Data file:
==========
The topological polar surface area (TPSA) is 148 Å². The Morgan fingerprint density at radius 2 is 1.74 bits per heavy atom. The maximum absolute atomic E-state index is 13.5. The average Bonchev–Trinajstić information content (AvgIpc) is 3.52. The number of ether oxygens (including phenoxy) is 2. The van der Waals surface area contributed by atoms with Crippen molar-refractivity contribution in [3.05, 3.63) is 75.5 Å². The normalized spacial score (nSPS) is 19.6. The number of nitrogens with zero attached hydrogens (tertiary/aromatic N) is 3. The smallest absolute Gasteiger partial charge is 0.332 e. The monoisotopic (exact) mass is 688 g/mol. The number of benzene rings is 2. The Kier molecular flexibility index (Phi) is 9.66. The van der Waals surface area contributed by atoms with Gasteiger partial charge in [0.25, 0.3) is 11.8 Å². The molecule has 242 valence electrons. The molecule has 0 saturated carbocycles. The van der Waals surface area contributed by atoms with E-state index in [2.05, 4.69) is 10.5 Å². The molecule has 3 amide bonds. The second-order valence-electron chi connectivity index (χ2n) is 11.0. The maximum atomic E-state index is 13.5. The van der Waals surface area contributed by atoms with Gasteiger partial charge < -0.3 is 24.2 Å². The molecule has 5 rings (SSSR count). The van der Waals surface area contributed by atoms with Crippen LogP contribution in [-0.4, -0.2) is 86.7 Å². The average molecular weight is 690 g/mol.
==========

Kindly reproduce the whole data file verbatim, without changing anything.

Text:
The topological polar surface area (TPSA) is 148 Å². The Morgan fingerprint density at radius 2 is 1.74 bits per heavy atom. The maximum absolute atomic E-state index is 13.5. The average Bonchev–Trinajstić information content (AvgIpc) is 3.52. The number of ether oxygens (including phenoxy) is 2. The van der Waals surface area contributed by atoms with Crippen molar-refractivity contribution in [3.05, 3.63) is 75.5 Å². The normalized spacial score (nSPS) is 19.6. The number of nitrogens with zero attached hydrogens (tertiary/aromatic N) is 3. The smallest absolute Gasteiger partial charge is 0.332 e. The monoisotopic (exact) mass is 688 g/mol. The number of benzene rings is 2. The Kier molecular flexibility index (Phi) is 9.66. The van der Waals surface area contributed by atoms with Gasteiger partial charge in [0.25, 0.3) is 11.8 Å². The molecule has 242 valence electrons. The molecule has 0 saturated carbocycles. The van der Waals surface area contributed by atoms with E-state index in [2.05, 4.69) is 10.5 Å². The molecule has 3 amide bonds. The second-order valence-electron chi connectivity index (χ2n) is 11.0. The maximum atomic E-state index is 13.5. The van der Waals surface area contributed by atoms with Gasteiger partial charge < -0.3 is 24.2 Å². The molecule has 5 rings (SSSR count). The van der Waals surface area contributed by atoms with Crippen LogP contribution in [-0.4, -0.2) is 86.7 Å². The average molecular weight is 690 g/mol.